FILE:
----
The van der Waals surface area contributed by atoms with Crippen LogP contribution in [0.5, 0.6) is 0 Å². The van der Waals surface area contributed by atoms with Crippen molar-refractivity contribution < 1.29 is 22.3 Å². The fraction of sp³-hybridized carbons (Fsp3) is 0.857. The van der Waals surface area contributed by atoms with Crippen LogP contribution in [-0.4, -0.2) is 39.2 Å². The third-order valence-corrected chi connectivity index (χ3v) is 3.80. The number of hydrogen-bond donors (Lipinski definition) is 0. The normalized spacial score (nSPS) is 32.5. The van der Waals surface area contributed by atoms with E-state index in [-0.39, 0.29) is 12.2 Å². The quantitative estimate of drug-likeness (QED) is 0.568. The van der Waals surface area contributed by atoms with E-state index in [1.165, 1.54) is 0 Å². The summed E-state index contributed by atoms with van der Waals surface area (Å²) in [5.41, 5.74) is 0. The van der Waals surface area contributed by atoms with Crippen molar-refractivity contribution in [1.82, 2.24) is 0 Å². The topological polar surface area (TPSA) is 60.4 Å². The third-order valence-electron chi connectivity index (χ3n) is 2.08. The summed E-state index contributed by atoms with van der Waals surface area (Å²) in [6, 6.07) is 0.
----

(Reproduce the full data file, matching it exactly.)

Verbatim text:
The van der Waals surface area contributed by atoms with Crippen LogP contribution in [0.5, 0.6) is 0 Å². The van der Waals surface area contributed by atoms with Crippen molar-refractivity contribution < 1.29 is 22.3 Å². The fraction of sp³-hybridized carbons (Fsp3) is 0.857. The van der Waals surface area contributed by atoms with Crippen LogP contribution in [-0.4, -0.2) is 39.2 Å². The third-order valence-corrected chi connectivity index (χ3v) is 3.80. The number of hydrogen-bond donors (Lipinski definition) is 0. The normalized spacial score (nSPS) is 32.5. The van der Waals surface area contributed by atoms with E-state index in [-0.39, 0.29) is 12.2 Å². The quantitative estimate of drug-likeness (QED) is 0.568. The van der Waals surface area contributed by atoms with E-state index in [1.165, 1.54) is 0 Å². The summed E-state index contributed by atoms with van der Waals surface area (Å²) in [5.41, 5.74) is 0. The van der Waals surface area contributed by atoms with Crippen molar-refractivity contribution in [1.82, 2.24) is 0 Å². The topological polar surface area (TPSA) is 60.4 Å². The third-order valence-electron chi connectivity index (χ3n) is 2.08. The summed E-state index contributed by atoms with van der Waals surface area (Å²) in [6, 6.07) is 0.